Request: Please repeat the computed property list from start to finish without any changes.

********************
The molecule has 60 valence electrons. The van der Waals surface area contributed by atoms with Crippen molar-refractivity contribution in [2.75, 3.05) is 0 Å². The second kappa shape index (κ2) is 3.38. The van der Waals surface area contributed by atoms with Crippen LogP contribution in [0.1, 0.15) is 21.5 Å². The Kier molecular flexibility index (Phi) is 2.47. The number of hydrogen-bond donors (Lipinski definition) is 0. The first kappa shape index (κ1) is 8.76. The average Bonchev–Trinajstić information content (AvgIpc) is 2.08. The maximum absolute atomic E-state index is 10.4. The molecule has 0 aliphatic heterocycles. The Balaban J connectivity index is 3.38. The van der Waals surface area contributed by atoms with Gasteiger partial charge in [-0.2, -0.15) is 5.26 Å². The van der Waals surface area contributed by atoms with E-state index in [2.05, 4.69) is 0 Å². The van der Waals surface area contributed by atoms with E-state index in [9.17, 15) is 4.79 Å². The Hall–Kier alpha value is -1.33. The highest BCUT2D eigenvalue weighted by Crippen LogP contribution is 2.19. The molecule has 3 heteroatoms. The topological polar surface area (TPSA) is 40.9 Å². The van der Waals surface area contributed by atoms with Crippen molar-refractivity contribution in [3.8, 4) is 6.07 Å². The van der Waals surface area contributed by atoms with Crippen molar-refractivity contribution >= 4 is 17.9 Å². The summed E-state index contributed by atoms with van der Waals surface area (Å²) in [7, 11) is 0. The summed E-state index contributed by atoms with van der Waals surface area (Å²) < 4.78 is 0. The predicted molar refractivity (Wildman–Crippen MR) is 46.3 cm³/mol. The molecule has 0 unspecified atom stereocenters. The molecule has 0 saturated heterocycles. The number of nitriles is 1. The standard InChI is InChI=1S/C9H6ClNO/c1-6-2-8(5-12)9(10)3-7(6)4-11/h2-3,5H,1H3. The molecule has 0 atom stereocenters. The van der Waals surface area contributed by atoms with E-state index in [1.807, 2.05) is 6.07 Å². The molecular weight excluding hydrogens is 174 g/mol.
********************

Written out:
The molecule has 60 valence electrons. The van der Waals surface area contributed by atoms with Crippen molar-refractivity contribution in [2.75, 3.05) is 0 Å². The second kappa shape index (κ2) is 3.38. The van der Waals surface area contributed by atoms with Crippen LogP contribution in [0.1, 0.15) is 21.5 Å². The Kier molecular flexibility index (Phi) is 2.47. The number of hydrogen-bond donors (Lipinski definition) is 0. The first kappa shape index (κ1) is 8.76. The average Bonchev–Trinajstić information content (AvgIpc) is 2.08. The maximum absolute atomic E-state index is 10.4. The molecule has 0 aliphatic heterocycles. The Balaban J connectivity index is 3.38. The van der Waals surface area contributed by atoms with Gasteiger partial charge in [-0.2, -0.15) is 5.26 Å². The van der Waals surface area contributed by atoms with E-state index in [2.05, 4.69) is 0 Å². The van der Waals surface area contributed by atoms with E-state index in [9.17, 15) is 4.79 Å². The Hall–Kier alpha value is -1.33. The highest BCUT2D eigenvalue weighted by Crippen LogP contribution is 2.19. The molecule has 3 heteroatoms. The topological polar surface area (TPSA) is 40.9 Å². The van der Waals surface area contributed by atoms with Crippen molar-refractivity contribution in [3.8, 4) is 6.07 Å². The van der Waals surface area contributed by atoms with Crippen molar-refractivity contribution >= 4 is 17.9 Å². The summed E-state index contributed by atoms with van der Waals surface area (Å²) in [7, 11) is 0. The summed E-state index contributed by atoms with van der Waals surface area (Å²) < 4.78 is 0. The predicted molar refractivity (Wildman–Crippen MR) is 46.3 cm³/mol. The molecule has 0 unspecified atom stereocenters. The molecule has 0 saturated heterocycles. The number of nitriles is 1. The standard InChI is InChI=1S/C9H6ClNO/c1-6-2-8(5-12)9(10)3-7(6)4-11/h2-3,5H,1H3. The molecule has 0 atom stereocenters. The van der Waals surface area contributed by atoms with E-state index in [1.807, 2.05) is 6.07 Å². The molecular weight excluding hydrogens is 174 g/mol.